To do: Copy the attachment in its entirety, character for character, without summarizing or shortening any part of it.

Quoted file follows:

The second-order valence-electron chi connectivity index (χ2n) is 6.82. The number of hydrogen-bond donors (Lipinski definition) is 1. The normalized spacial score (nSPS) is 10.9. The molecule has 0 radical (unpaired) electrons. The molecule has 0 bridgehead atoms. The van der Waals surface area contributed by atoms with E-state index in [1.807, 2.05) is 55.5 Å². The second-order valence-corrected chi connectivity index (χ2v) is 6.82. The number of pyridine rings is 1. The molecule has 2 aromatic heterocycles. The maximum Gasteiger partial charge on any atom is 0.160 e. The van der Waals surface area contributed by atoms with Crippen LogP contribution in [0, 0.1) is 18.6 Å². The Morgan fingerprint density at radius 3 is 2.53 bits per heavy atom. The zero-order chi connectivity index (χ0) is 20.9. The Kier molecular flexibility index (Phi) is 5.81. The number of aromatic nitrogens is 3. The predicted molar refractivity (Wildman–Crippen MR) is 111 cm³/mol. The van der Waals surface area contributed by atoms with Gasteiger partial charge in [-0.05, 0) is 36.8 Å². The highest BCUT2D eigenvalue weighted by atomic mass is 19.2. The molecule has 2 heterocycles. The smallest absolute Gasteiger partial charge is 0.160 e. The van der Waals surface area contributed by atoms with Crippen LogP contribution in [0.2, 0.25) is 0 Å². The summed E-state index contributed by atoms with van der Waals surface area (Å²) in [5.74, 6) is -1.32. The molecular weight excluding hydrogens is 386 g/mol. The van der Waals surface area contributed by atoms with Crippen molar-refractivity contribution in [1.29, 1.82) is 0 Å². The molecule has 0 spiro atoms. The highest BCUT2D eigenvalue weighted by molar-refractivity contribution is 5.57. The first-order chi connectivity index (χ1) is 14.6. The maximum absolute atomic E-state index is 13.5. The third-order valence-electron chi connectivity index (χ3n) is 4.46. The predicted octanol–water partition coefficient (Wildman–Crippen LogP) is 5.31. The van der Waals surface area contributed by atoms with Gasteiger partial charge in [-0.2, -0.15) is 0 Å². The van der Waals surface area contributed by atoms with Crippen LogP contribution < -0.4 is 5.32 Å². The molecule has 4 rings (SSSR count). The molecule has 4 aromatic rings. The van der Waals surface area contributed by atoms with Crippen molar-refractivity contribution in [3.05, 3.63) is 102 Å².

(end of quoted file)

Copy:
The second-order valence-electron chi connectivity index (χ2n) is 6.82. The number of hydrogen-bond donors (Lipinski definition) is 1. The normalized spacial score (nSPS) is 10.9. The molecule has 0 radical (unpaired) electrons. The molecule has 0 bridgehead atoms. The van der Waals surface area contributed by atoms with E-state index in [1.807, 2.05) is 55.5 Å². The second-order valence-corrected chi connectivity index (χ2v) is 6.82. The number of pyridine rings is 1. The molecule has 2 aromatic heterocycles. The maximum Gasteiger partial charge on any atom is 0.160 e. The van der Waals surface area contributed by atoms with Crippen LogP contribution in [0, 0.1) is 18.6 Å². The Morgan fingerprint density at radius 3 is 2.53 bits per heavy atom. The zero-order chi connectivity index (χ0) is 20.9. The Kier molecular flexibility index (Phi) is 5.81. The number of aromatic nitrogens is 3. The predicted molar refractivity (Wildman–Crippen MR) is 111 cm³/mol. The van der Waals surface area contributed by atoms with Gasteiger partial charge in [-0.05, 0) is 36.8 Å². The highest BCUT2D eigenvalue weighted by atomic mass is 19.2. The molecule has 2 heterocycles. The smallest absolute Gasteiger partial charge is 0.160 e. The van der Waals surface area contributed by atoms with Crippen LogP contribution in [0.2, 0.25) is 0 Å². The summed E-state index contributed by atoms with van der Waals surface area (Å²) in [5.74, 6) is -1.32. The molecular weight excluding hydrogens is 386 g/mol. The van der Waals surface area contributed by atoms with Crippen molar-refractivity contribution in [1.29, 1.82) is 0 Å². The molecule has 0 spiro atoms. The highest BCUT2D eigenvalue weighted by molar-refractivity contribution is 5.57. The first-order chi connectivity index (χ1) is 14.6. The maximum absolute atomic E-state index is 13.5. The third-order valence-electron chi connectivity index (χ3n) is 4.46. The predicted octanol–water partition coefficient (Wildman–Crippen LogP) is 5.31. The van der Waals surface area contributed by atoms with Gasteiger partial charge in [-0.2, -0.15) is 0 Å². The van der Waals surface area contributed by atoms with Crippen LogP contribution < -0.4 is 5.32 Å². The molecule has 4 rings (SSSR count). The molecule has 4 aromatic rings. The van der Waals surface area contributed by atoms with Crippen molar-refractivity contribution in [3.05, 3.63) is 102 Å².